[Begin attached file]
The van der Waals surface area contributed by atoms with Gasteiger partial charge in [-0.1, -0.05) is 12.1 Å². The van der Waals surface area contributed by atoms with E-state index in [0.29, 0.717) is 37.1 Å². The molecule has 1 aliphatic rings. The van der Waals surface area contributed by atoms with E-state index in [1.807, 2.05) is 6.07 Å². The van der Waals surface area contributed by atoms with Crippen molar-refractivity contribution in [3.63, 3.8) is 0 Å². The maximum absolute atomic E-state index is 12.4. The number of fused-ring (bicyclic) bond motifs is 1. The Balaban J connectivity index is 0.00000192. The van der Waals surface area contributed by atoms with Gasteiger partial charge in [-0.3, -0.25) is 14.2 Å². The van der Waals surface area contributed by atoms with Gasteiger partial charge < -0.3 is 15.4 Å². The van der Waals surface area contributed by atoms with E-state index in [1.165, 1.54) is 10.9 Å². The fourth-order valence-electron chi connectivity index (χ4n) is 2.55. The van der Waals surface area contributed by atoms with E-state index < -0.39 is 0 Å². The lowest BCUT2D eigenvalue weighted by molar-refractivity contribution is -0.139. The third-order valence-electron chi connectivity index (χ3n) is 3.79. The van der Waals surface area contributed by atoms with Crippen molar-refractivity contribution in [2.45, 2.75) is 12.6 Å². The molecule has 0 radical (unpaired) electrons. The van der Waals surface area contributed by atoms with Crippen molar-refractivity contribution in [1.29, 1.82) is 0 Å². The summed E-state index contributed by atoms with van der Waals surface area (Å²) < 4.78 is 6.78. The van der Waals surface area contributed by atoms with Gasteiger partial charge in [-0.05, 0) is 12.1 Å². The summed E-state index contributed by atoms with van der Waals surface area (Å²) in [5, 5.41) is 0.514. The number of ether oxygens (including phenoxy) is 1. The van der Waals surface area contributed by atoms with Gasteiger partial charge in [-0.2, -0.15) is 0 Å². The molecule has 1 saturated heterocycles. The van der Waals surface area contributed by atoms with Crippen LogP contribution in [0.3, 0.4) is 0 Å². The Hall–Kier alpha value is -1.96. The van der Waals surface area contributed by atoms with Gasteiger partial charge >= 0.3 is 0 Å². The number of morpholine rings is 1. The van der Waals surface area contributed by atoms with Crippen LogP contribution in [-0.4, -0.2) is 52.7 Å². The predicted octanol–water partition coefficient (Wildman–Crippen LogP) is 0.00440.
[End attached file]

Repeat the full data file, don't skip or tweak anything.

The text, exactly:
The van der Waals surface area contributed by atoms with Gasteiger partial charge in [-0.1, -0.05) is 12.1 Å². The van der Waals surface area contributed by atoms with E-state index in [0.29, 0.717) is 37.1 Å². The molecule has 1 aliphatic rings. The van der Waals surface area contributed by atoms with E-state index in [1.807, 2.05) is 6.07 Å². The van der Waals surface area contributed by atoms with Crippen molar-refractivity contribution in [3.63, 3.8) is 0 Å². The maximum absolute atomic E-state index is 12.4. The number of fused-ring (bicyclic) bond motifs is 1. The Balaban J connectivity index is 0.00000192. The van der Waals surface area contributed by atoms with Gasteiger partial charge in [-0.3, -0.25) is 14.2 Å². The van der Waals surface area contributed by atoms with Gasteiger partial charge < -0.3 is 15.4 Å². The van der Waals surface area contributed by atoms with E-state index in [1.165, 1.54) is 10.9 Å². The fourth-order valence-electron chi connectivity index (χ4n) is 2.55. The van der Waals surface area contributed by atoms with E-state index < -0.39 is 0 Å². The lowest BCUT2D eigenvalue weighted by molar-refractivity contribution is -0.139. The third-order valence-electron chi connectivity index (χ3n) is 3.79. The van der Waals surface area contributed by atoms with Crippen molar-refractivity contribution in [2.45, 2.75) is 12.6 Å². The molecule has 0 radical (unpaired) electrons. The van der Waals surface area contributed by atoms with Crippen molar-refractivity contribution in [1.29, 1.82) is 0 Å². The summed E-state index contributed by atoms with van der Waals surface area (Å²) < 4.78 is 6.78. The van der Waals surface area contributed by atoms with Gasteiger partial charge in [-0.05, 0) is 12.1 Å². The summed E-state index contributed by atoms with van der Waals surface area (Å²) in [5, 5.41) is 0.514. The number of ether oxygens (including phenoxy) is 1. The van der Waals surface area contributed by atoms with Gasteiger partial charge in [-0.2, -0.15) is 0 Å². The molecule has 1 saturated heterocycles. The van der Waals surface area contributed by atoms with Crippen LogP contribution in [0.3, 0.4) is 0 Å². The Hall–Kier alpha value is -1.96. The van der Waals surface area contributed by atoms with Gasteiger partial charge >= 0.3 is 0 Å². The number of morpholine rings is 1. The van der Waals surface area contributed by atoms with Crippen LogP contribution in [-0.4, -0.2) is 52.7 Å². The predicted octanol–water partition coefficient (Wildman–Crippen LogP) is 0.00440.